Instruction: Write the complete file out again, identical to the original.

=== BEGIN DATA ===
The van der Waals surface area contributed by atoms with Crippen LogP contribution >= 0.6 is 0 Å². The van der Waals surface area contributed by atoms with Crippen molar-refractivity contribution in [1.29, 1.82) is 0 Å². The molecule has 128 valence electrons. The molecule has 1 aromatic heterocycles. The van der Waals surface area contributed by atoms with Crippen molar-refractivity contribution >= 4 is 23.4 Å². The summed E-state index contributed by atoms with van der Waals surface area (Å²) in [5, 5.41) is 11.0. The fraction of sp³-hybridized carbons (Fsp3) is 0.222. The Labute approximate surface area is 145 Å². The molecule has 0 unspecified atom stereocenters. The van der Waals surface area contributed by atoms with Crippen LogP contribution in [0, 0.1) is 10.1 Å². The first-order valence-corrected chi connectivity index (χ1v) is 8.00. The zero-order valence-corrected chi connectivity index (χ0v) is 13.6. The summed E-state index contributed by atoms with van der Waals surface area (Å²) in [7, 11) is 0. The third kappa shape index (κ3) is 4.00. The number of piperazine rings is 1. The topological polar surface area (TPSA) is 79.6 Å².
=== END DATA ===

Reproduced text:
The van der Waals surface area contributed by atoms with Crippen LogP contribution >= 0.6 is 0 Å². The van der Waals surface area contributed by atoms with Crippen molar-refractivity contribution in [1.29, 1.82) is 0 Å². The molecule has 128 valence electrons. The molecule has 1 aromatic heterocycles. The van der Waals surface area contributed by atoms with Crippen molar-refractivity contribution >= 4 is 23.4 Å². The summed E-state index contributed by atoms with van der Waals surface area (Å²) in [5, 5.41) is 11.0. The fraction of sp³-hybridized carbons (Fsp3) is 0.222. The Labute approximate surface area is 145 Å². The molecule has 0 unspecified atom stereocenters. The van der Waals surface area contributed by atoms with Crippen LogP contribution in [0, 0.1) is 10.1 Å². The first-order valence-corrected chi connectivity index (χ1v) is 8.00. The zero-order valence-corrected chi connectivity index (χ0v) is 13.6. The summed E-state index contributed by atoms with van der Waals surface area (Å²) in [7, 11) is 0. The third kappa shape index (κ3) is 4.00. The number of piperazine rings is 1. The topological polar surface area (TPSA) is 79.6 Å².